The striking characteristic of schizophrenic response to SHSS:A is that, as a group, they tend to cluster around the mean, in the middle range of susceptibility, while scores of normal Ss are more evenly distributed over the whole range of susceptibility. This confirms on a much wider scale our 1973 observation (Lavoie et al., 1973) stating that two characteristics distinguished schizophrenic scores from normals: (a) a lower variance and consequently (b) a difference in the shape of the hypnotic scores distribution. The left part of Figure 4 shows the means of the seven (7) samples of patients, totaling 306 psychotics, mainly schizophrenics. The middle part shows the means of four (4) groups of normal Ss in
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the 29 to 36 age range, totaling 114 Ss, and the right part, the means of four (4) groups of normal Ss: 37 years and older, totaling 103 SSe Each mean is accompanied by a line representing 1 SD beyond and 1 SD below the mean. Figure 4 illustrates the data presented in Table ~ The variance is smaller in all the schizophrenic groups than in any of the normal groups. The variation of the distribution of the means in schizophrenics is similar to the variation of the distribution of the means in normals. The overall mean of the 306 schizophrenics (M = 5.32, SD 2 = 5.26) falls between the mean of normals in the 29-36 range-of age (M = 6.45, SD 2 = 11.39, N = 114) and the mean of normals, 37 years of age and older (M = 5.05, SD 2 = 11.75, N = 103). Further inspection of the distribution of the schizophrenics' means in Table 1 and Figure 3 reveals that the highest means were obtained in three (3) samples, where ~s were female, volunteering for experiment, and where on the whole, 38.4% of the initially identified sample were ruled out of the experiment. The highest mean of 7.64 (SD 2 = 5.24) (Kramer and Brennan, 1964), from 25 female patients, 28 years of age (X) does not differ significantly from Morgan and Hilgard's (1973) reported mean of 7.34 (SD 2 = 9.1) for 172 normal female Ss, aged 21 to 36. Therefore, Kramer and Brennan's mean is not especially "high", as has been reported by numerous authors including ourselves, but is in line with comparable normal means. The lowest means were obtained with male schizophrenics, defined as coerced volunteers, and where very few patients from initial samples were excluded. Given a standard measure of hypnotic responsivity, high-and-low scoring schizophrenic samples differ significantly among themselves essentially because of a conjunction of 4 main factors: age, sex, type of volunteering, and - as we have seen (Figures 1 and 2) - the capacity of the patient for a shared, socialized use of signs, images and symbols. DISCUSSION It should be clearly understood that results presented here in Figures 1 and 2 are not tantamount to a demonstration that hypnotizability is linked with "mental health" per see Such a view would rapidly lead to a dead-end. There is enough evidence (see Figure 4) that you can be very sick and hypnotizable, and that you can be in good mental health and barely hypnotizable. What our results do suggest is that across the whole spectrum of normality and psychopathology, one of the conditions of hypnotizability is a certain inclination to metaphoric thinking, and a capacity to establish a communication along this pathway, with minimal disruption from either the censorship or critical thinking (that would indicate full restoration or ordinary waking life controls and/or failure of the selective controls of hypnosis) and with minimal instrustion of autistic material (that would indicate failure of ordinary waking life controls and/or failure ·of the selective controls of hypnosis).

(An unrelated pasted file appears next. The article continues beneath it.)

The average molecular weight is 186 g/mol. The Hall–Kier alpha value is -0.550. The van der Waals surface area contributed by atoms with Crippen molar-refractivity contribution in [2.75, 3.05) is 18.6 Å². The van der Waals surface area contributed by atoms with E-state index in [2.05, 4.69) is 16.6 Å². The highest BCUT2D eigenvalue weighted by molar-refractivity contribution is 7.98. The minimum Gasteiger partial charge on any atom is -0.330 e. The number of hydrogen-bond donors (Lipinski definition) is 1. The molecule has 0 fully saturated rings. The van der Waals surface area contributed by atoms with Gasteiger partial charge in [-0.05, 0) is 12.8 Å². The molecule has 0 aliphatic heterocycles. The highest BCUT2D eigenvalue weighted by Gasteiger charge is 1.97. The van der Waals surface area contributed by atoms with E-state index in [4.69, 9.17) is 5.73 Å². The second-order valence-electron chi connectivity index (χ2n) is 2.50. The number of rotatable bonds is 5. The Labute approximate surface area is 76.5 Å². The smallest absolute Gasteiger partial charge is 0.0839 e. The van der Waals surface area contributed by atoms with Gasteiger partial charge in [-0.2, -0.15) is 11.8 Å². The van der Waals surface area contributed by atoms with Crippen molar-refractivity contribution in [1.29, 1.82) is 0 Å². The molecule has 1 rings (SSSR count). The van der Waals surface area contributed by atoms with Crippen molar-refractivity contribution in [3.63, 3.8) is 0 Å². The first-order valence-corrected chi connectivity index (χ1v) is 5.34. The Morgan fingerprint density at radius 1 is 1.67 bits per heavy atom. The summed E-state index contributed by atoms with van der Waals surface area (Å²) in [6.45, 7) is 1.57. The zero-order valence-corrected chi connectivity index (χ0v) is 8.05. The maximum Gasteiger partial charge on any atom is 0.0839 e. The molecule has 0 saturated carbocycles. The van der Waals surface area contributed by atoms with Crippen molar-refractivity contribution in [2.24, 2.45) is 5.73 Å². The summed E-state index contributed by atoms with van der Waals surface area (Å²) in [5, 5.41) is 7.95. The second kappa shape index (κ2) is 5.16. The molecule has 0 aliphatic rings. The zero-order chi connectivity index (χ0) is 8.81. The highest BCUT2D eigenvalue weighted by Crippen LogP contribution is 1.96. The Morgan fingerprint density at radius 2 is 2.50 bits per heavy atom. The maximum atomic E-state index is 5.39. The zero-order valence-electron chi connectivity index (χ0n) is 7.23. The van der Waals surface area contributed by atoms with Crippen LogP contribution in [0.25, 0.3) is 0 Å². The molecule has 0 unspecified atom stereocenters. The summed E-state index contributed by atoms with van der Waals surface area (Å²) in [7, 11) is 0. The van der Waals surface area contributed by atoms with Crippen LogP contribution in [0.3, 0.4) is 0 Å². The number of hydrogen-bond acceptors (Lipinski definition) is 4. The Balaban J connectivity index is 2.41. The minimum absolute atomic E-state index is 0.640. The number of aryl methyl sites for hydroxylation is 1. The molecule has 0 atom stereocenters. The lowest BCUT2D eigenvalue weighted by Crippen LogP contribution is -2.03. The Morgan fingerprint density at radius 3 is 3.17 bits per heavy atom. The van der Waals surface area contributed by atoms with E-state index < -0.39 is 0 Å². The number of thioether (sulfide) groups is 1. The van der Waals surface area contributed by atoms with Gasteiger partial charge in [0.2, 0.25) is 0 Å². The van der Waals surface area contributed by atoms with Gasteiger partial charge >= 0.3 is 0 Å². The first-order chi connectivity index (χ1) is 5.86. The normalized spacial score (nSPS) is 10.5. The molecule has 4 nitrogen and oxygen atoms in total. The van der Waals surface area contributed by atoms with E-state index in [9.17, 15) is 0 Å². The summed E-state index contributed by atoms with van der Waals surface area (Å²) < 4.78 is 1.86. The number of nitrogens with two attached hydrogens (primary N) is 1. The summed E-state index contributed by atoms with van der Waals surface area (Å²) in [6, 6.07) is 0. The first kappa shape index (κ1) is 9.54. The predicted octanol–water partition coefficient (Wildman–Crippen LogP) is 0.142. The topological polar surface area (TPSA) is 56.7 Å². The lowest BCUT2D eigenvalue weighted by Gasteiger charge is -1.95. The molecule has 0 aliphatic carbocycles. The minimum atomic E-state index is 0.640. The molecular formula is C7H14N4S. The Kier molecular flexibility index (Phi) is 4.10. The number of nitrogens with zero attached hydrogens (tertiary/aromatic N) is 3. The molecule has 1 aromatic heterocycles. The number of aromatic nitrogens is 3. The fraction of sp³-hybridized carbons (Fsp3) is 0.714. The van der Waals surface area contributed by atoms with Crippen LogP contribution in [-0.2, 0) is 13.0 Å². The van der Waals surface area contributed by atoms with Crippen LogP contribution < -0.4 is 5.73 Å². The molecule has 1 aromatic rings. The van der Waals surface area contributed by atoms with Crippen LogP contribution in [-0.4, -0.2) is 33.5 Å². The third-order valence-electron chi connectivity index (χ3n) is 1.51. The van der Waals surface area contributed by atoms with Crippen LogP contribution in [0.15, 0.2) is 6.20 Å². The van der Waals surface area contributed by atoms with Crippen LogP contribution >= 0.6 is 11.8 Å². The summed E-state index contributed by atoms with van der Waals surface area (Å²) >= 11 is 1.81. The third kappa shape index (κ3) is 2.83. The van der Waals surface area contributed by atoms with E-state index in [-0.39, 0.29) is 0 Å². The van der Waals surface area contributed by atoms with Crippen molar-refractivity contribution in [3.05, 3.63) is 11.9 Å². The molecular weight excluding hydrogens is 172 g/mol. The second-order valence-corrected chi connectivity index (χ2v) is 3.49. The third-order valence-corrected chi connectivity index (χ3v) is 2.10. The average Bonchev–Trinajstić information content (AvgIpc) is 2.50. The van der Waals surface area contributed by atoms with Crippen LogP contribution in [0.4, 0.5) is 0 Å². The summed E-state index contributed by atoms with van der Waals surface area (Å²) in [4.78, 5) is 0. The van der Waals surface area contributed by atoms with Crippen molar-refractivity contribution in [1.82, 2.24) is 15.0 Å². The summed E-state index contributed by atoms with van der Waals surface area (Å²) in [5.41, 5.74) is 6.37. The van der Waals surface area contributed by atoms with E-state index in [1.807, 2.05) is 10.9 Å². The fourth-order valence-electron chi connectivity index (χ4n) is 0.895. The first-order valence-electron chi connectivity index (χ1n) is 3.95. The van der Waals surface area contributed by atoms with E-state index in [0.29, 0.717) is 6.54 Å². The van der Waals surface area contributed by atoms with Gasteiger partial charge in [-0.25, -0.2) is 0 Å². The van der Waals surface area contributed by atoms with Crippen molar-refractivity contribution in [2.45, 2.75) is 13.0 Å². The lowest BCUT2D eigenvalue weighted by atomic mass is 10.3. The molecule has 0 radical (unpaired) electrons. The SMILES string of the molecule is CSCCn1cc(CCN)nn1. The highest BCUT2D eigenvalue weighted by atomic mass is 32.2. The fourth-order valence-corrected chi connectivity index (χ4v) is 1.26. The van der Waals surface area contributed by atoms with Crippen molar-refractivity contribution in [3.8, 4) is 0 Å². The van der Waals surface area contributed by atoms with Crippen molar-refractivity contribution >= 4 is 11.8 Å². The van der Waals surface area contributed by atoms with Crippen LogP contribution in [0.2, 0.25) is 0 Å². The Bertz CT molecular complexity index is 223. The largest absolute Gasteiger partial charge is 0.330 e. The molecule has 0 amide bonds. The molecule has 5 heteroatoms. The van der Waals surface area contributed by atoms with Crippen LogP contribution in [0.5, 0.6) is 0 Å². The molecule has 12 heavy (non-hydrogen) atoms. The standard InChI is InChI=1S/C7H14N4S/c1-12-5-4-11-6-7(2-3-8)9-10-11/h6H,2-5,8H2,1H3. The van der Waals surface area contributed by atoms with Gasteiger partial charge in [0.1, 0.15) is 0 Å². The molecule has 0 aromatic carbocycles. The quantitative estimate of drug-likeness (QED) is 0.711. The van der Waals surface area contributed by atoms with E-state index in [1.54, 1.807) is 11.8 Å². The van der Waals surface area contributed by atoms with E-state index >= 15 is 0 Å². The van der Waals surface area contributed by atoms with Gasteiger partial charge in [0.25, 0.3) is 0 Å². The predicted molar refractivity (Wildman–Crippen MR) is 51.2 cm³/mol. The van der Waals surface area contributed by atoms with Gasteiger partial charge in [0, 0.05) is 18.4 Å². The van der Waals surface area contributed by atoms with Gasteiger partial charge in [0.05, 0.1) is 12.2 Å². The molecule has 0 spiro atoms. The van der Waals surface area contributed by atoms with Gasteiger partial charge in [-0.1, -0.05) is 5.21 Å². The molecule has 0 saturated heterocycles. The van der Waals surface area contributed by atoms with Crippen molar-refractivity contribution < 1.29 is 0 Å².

G. LAVOIE AND R. ELIE
This post hoc analysis of our 1976 data (Lavoie et al., 1976) seems to have more heuristic value than our previous report on adaptive regression. The study of form-varieties of primary process such as condensation, displacement, symbolization, metaphor and metonymy is of interest to all specialities of clinicians and researchers in the clinical field. It is further at the core of differential diagnosis, psychotherapy, and cover the whole range of normality, creativity and psychopathology. It is amenable to experimentation, with or without hypnosis, and can be readily scored from projective techniques or from free interview transcripts. In contrast, the adaptive regression theory of hypnosis, such as proposed by Gill and Brenman (1959) is, from a conceptual point of view, very difficult to apply in groups of patients precisely characterized by severe pathological regression. This was, according to Gill and Brenman (1959) a "crucial" problem for their theory. Whatever the inner connection between the many interrelated form-varieties of primary process (see Footnote 3), we could demonstrate, in this sample, that they lead to hypnosis to the extent where they convey a shared meaning. And they prevent the development of hypnosis to the extent that they appear queer, incoherent, or autistic. It is therefore a certain agreement of the sender and of the receiver concerning the signification of a given message, even if far-fetched, that support the hypnotic relationship. As long as this agreement persists, the considerations of representability are expended: the thoughts that can, through-displacement, be meaningfully replaced by substitutive images and symbols is astonishingly high, and monitored imaginative processes are permitted (J. R. Hilgard, 1979). Concerning the hypnotizability of schizophrenic patients, evidence presented here in Table 1 and Figures 3 and 4 compelling: schizophrenic patients do present mean susceptibility scores essentially similar to the ones obtained by normal Ss of comparable age. Their scores cover the whole range of susceptibility (0-12) although the standard deviation is significantly lower than with available samples of normal ~s. In the total sample, the scores of psychotics tend to cluster around the mean, in the middle range of susceptibility, and suggest that there is likely to be a lower occurrence of very high and/or very low scores. However, both the available experimental and clinical evidence do indicate that high hypnotic responsivity is not incompatible with a diagnosis of psychosis and/or schizophrenia (Lavoie and Sabourin, 1980; Baker, 1981; Podvoll, 1979). The belief in lower hypnotizability for psychotic and schizophrenic patients generally seems to result from 7 main sources of bias (1) the failure of most studies (except Gordon, 1973; Horne et al., 1981; Pettinati, 1982) to compare the mean of patients with that of normal Ss of the same age; age does appear to be the single most